There are many more tips in the piece; take a look. Link via Jenny at Light Reading.
But I disagree that the scholarly monograph is dead. Personally, I expect monographs to undergo a renaissance as more academics adopt e-publishing. Academic presses affiliated with universities should be going all-digital, and should start massively promoting their back catalogs as e-books at fire-sale prices. The smart ones will take the opportunity to change their agenda, competing to publish new books by a new generation of scholars who are building a broad readership both inside and outside academia. There’s no reason why we need to constrain our scholarship to books so boring that nobody wants to read them. Tomorrow’s scholars should be engaging with a much broader public than university presses have historically cultivated.
I agree; of course, there is a stumbling block, and remedies for the same are discussed in the piece. take a look!
I need all of it and more since I will also be racing to meet the deadline on at least three different writing projects within the next three to six months:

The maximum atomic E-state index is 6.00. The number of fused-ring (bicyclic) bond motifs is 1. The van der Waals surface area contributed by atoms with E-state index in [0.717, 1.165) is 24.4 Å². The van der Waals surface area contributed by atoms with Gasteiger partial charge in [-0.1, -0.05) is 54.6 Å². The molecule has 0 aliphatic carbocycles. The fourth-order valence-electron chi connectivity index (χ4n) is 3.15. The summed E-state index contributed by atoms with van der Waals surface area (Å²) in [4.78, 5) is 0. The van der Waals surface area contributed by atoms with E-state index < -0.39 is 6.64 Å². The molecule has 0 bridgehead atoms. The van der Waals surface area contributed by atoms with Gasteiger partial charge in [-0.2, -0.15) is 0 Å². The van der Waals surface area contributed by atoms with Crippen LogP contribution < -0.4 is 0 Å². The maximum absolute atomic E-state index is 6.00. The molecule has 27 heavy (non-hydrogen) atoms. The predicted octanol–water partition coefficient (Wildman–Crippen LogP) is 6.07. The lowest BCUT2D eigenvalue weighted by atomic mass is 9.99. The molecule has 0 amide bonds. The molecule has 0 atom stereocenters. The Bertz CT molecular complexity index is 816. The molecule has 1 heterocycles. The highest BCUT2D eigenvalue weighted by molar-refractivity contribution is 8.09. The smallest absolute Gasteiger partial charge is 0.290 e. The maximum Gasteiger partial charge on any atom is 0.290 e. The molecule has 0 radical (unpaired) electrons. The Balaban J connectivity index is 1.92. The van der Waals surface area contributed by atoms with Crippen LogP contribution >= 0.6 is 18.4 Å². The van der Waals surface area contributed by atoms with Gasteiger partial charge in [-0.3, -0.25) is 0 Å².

Paradoxically, I think setting a 1,000 word/day pace for myself turns out to be a good way to bring on that more creative state, that feeling of being entangled with the work. The more you’re able to write to a schedule, the more likely you are to hit those great moments when you feel like you’re transcribing ideas that come from somewhere other than your own mind. It can take at least a day to get to that mental state where the ideas really flow well; inspiration doesn’t come in a flash, but after a long run-up. Put another way, those states can, to some degree, be induced: you can start wordsmithing and end up doing something really creative. This helps explain Frans Johannsen’s observation (in The Medici Effect) that creative people do some of their best, most memorable work when they’re doing a LOT of work. We assume that masterpieces are the result of long solitary focus on a single problem, but they’re more usually part of a bigger enterprise.
A good one!